The creativity crisis (Newsweek)

In a recent article on America’s declining ability to be creative, the author, Po Bronson, tries to explain why American children have declining abilities to be creative.

In one story, he explains how focusing on project work dramatically helps students learn creativity skills.

Along the way, kids demonstrated the very definition of creativity: alternating between divergent and convergent thinking, they arrived at original and useful ideas. And they’d unwittingly mastered Ohio’s required fifth-grade curriculum—from understanding sound waves to per-unit cost calculations to the art of persuasive writing. “You never see our kids saying, ‘I’ll never use this so I don’t need to learn it,’ ” says school administrator Maryann Wolowiec. “Instead, kids ask, ‘Do we have to leave school now?’ ” Two weeks ago, when the school received its results on the state’s achievement test, principal Traci Buckner was moved to tears. The raw scores indicate that, in its first year, the school has already become one of the top three schools in Akron, despite having open enrollment by lottery and 42 percent of its students living in poverty.

With as much as three fourths of each day spent in project-based learning, principal Buckner and her team actually work through required curricula, carefully figuring out how kids can learn it through the steps of Treffinger’s Creative Problem-Solving method and other creativity pedagogies. “The creative problem-solving program has the highest success in increasing children’s creativity,” observed William & Mary’s Kim.

It’s an anecdote, but I buy the premise. Projects are open ended by design, and force the students to engage with the challenge in ways rote memorization and fact recall never do.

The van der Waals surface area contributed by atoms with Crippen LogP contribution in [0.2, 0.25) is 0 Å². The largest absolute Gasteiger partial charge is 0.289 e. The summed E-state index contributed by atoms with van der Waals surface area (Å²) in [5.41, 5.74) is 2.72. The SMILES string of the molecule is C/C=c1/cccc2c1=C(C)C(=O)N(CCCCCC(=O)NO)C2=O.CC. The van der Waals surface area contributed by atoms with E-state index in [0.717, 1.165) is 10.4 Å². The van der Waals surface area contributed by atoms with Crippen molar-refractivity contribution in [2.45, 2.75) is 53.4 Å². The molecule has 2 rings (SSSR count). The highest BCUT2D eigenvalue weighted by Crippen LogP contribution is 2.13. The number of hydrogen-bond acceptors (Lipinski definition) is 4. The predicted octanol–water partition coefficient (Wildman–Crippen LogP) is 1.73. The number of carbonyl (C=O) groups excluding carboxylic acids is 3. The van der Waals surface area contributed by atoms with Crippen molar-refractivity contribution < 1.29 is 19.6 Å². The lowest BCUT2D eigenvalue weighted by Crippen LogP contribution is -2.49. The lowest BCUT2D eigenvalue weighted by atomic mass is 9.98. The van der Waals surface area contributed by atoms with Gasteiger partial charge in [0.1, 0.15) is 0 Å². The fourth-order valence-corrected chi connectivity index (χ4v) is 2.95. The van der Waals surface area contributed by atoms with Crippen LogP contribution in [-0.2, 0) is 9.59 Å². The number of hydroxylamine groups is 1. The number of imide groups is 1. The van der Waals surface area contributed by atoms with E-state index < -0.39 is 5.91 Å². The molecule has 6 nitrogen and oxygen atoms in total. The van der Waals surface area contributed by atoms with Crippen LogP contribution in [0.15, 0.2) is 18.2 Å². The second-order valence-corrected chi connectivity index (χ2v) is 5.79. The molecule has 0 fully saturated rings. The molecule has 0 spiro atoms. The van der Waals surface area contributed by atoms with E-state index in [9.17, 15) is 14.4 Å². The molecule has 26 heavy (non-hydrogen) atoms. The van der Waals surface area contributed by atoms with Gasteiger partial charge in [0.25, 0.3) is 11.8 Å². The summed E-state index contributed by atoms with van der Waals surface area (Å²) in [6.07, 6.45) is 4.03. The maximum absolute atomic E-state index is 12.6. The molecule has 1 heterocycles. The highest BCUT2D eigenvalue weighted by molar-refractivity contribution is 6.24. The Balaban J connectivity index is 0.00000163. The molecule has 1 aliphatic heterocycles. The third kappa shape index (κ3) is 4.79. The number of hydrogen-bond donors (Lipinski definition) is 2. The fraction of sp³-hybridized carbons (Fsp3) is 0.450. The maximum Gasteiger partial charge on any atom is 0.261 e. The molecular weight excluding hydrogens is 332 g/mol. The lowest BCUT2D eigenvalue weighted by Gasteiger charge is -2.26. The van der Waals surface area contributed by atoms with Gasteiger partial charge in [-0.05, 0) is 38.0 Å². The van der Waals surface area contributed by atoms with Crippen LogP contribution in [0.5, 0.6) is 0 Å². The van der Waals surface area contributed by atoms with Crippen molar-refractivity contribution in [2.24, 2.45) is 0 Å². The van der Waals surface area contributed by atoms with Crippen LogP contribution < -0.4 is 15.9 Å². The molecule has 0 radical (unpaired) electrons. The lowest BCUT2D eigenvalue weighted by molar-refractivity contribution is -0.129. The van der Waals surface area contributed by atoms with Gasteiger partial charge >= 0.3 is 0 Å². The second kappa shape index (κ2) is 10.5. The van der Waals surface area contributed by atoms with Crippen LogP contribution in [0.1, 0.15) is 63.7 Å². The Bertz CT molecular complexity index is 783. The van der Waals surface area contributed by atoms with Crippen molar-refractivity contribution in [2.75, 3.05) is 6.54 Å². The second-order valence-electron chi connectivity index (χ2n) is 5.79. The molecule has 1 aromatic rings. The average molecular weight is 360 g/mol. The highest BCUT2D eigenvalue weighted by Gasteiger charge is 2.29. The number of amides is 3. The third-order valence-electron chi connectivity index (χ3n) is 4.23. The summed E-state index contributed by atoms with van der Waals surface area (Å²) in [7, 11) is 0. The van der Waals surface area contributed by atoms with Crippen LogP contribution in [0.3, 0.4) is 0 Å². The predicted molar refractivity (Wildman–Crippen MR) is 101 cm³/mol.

But the thing the article doesn’t get at is why project based learning is rare at most levels of education. Here’s why:

  • It takes more effort for teachers to plan projects
  • They have to be more involved with their students
  • Teachers become coaches and mentors, not dictators
  • It’s harder to grade projects that tests
  • Teachers have to understand, and manage the student’s within-team dynamics and conflicts
  • Teachers have to put students in control

Until teachers are rewarded and trained differently, it’s very difficult to do what the Ohio school above did.

12 Responses to “The creativity crisis (Newsweek)”

  1. Leo Dirac

    Good point about the practical difficulties of implementing this kind of education. As for changing reward systems, there’s a lot of debate right now about rewarding teachers based on performance of their students. Fundamentally it seems like it would put incentives in the right place to improve the whole system, whereas the current incentives don’t. But this article makes me think that simply switching to performance-based evaluation without giving teachers more flexibility in teaching styles isn’t necessarily going to help much. We’d be saying “you need to get your students to learn, but you have to use this state-approved curriculum.” If we simultaneously say the teachers are responsible for students’ learning, and give the teachers more freedom in how to get there, I suspect it would work better.

  2. SDiMeglio

    Great article. I have had a similar discussion with my daughter who is a young elementary public school teacher. She says that many teachers are frustrated by mandated systems and requirements that make incorporating creative approaches to education like those in the article unlikely. Not to the teachers off the hook, but they are under a lot of pressure to comply with what is set out from above. It’s a shame really.

  3. Relgoshan

    Taking away student responsibility and encouraging rote learning can only improve numbers on paper. Going “backwards” (with modern technical assistance) is preobably the best way forwards.

  4. Scott Berkun

    Leo: I agree – I believe the classroom should go back into the teachers hands. So much of what i see are parents and senators and everyone trying to mandate what goes on in the classroom, which is ridiculous. Hire good teachers, reward them, give them tools they can choose to use, and get out of the way.